The federal Environmental Protection Agency is holding a hearing in Sacramento on Monday, Feb. 2, to hear public comment on new smog rules the Obama Administration says could prevent tens of thousands of asthma attacks and hundreds of premature deaths from air pollution.
The hearing is one of just three across the nation where the EPA will listen to input on a new proposal to reduce ozone from sources like diesel trucks, tractors, and oil refineries. The new standard would be 65-70 parts per billion (ppb), compared to today's standard of 75 ppb.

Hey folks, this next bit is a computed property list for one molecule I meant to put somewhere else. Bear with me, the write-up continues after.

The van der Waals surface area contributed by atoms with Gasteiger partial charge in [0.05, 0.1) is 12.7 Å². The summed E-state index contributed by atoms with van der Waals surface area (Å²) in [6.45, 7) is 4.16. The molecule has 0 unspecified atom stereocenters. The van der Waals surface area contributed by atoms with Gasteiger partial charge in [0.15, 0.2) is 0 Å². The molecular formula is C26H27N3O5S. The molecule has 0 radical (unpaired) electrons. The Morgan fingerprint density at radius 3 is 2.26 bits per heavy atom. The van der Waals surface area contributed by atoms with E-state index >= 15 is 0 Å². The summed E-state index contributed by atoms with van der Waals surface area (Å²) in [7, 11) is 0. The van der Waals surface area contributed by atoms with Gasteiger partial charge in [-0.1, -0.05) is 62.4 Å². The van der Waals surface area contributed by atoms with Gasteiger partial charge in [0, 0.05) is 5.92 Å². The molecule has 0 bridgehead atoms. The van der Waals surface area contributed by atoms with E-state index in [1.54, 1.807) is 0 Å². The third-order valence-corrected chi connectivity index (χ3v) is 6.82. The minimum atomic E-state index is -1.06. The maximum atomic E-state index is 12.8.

Certain areas of California register some of the worst ozone pollution in the nation.
"Living in the Central Valley, it's dangerous to your health. You take risks by living here," says Rosanna Esparza, of Bakersfield, an environmental activist with Clean Water Action. "The standards as they are don't protect us. Those are minimal."
The San Joaquin Valley is still struggling to meet the current ozone standard, set in 2008, and an even older standard of 84 ppb from 1997. The San Joaquin Valley Air District says it would take a miracle to meet the new standard; they say it would mean people all over the valley would have to swap out their cars and diesel trucks for zero-emission vehicles.